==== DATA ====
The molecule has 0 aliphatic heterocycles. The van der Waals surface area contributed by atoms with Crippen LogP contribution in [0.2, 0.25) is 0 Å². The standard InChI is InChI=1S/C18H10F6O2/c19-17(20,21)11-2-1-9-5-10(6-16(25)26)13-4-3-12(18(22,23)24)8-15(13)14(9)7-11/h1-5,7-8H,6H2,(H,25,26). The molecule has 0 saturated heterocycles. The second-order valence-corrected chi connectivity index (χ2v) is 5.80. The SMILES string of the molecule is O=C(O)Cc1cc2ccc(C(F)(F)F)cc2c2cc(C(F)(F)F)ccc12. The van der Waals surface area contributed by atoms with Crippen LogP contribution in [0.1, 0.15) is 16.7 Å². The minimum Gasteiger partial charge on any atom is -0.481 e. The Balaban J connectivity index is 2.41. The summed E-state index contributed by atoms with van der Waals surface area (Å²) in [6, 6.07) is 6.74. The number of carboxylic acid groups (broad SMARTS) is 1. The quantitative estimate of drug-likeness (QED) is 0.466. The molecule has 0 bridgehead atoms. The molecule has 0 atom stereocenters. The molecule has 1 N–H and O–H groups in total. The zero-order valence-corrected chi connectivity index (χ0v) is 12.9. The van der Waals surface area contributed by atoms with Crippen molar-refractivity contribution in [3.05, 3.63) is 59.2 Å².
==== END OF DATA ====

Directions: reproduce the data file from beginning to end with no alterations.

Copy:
The molecule has 0 aliphatic heterocycles. The van der Waals surface area contributed by atoms with Crippen LogP contribution in [0.2, 0.25) is 0 Å². The standard InChI is InChI=1S/C18H10F6O2/c19-17(20,21)11-2-1-9-5-10(6-16(25)26)13-4-3-12(18(22,23)24)8-15(13)14(9)7-11/h1-5,7-8H,6H2,(H,25,26). The molecule has 0 saturated heterocycles. The second-order valence-corrected chi connectivity index (χ2v) is 5.80. The SMILES string of the molecule is O=C(O)Cc1cc2ccc(C(F)(F)F)cc2c2cc(C(F)(F)F)ccc12. The van der Waals surface area contributed by atoms with Crippen LogP contribution in [0.1, 0.15) is 16.7 Å². The minimum Gasteiger partial charge on any atom is -0.481 e. The Balaban J connectivity index is 2.41. The summed E-state index contributed by atoms with van der Waals surface area (Å²) in [6, 6.07) is 6.74. The number of carboxylic acid groups (broad SMARTS) is 1. The quantitative estimate of drug-likeness (QED) is 0.466. The molecule has 0 bridgehead atoms. The molecule has 0 atom stereocenters. The molecule has 1 N–H and O–H groups in total. The zero-order valence-corrected chi connectivity index (χ0v) is 12.9. The van der Waals surface area contributed by atoms with Crippen molar-refractivity contribution in [3.05, 3.63) is 59.2 Å².